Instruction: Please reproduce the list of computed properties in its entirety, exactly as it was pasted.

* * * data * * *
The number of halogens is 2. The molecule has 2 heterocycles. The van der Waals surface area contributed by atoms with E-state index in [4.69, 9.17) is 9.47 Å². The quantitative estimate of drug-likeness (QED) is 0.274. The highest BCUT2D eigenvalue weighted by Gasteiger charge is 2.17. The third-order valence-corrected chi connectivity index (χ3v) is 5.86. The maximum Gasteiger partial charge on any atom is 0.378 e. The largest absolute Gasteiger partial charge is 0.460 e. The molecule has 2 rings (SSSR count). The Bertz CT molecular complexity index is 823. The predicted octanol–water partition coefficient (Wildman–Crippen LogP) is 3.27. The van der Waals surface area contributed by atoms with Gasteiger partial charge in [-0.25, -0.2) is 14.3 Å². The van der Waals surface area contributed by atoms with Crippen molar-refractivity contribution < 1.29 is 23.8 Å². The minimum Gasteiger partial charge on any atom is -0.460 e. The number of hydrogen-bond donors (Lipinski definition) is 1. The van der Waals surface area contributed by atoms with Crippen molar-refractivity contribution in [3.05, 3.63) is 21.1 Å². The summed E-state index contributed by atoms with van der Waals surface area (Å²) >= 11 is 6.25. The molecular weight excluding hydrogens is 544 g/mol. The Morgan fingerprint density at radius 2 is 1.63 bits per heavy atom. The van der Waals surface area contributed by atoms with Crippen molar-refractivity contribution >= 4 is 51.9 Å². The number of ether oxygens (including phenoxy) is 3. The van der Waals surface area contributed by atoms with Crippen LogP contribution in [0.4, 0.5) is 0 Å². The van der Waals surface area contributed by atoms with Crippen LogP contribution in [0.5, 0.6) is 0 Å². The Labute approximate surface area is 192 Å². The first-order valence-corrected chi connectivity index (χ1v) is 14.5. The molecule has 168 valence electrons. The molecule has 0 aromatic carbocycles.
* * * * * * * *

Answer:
The number of halogens is 2. The molecule has 2 heterocycles. The van der Waals surface area contributed by atoms with E-state index in [4.69, 9.17) is 9.47 Å². The quantitative estimate of drug-likeness (QED) is 0.274. The highest BCUT2D eigenvalue weighted by Gasteiger charge is 2.17. The third-order valence-corrected chi connectivity index (χ3v) is 5.86. The maximum Gasteiger partial charge on any atom is 0.378 e. The largest absolute Gasteiger partial charge is 0.460 e. The molecule has 2 rings (SSSR count). The Bertz CT molecular complexity index is 823. The predicted octanol–water partition coefficient (Wildman–Crippen LogP) is 3.27. The van der Waals surface area contributed by atoms with Gasteiger partial charge in [-0.25, -0.2) is 14.3 Å². The van der Waals surface area contributed by atoms with Crippen molar-refractivity contribution < 1.29 is 23.8 Å². The minimum Gasteiger partial charge on any atom is -0.460 e. The number of hydrogen-bond donors (Lipinski definition) is 1. The van der Waals surface area contributed by atoms with Crippen molar-refractivity contribution in [3.05, 3.63) is 21.1 Å². The summed E-state index contributed by atoms with van der Waals surface area (Å²) >= 11 is 6.25. The molecular weight excluding hydrogens is 544 g/mol. The Morgan fingerprint density at radius 2 is 1.63 bits per heavy atom. The van der Waals surface area contributed by atoms with Crippen molar-refractivity contribution >= 4 is 51.9 Å². The number of ether oxygens (including phenoxy) is 3. The van der Waals surface area contributed by atoms with Crippen LogP contribution in [0.4, 0.5) is 0 Å². The van der Waals surface area contributed by atoms with Crippen LogP contribution in [0.5, 0.6) is 0 Å². The Labute approximate surface area is 192 Å². The first-order valence-corrected chi connectivity index (χ1v) is 14.5. The molecule has 168 valence electrons. The molecule has 0 aromatic carbocycles.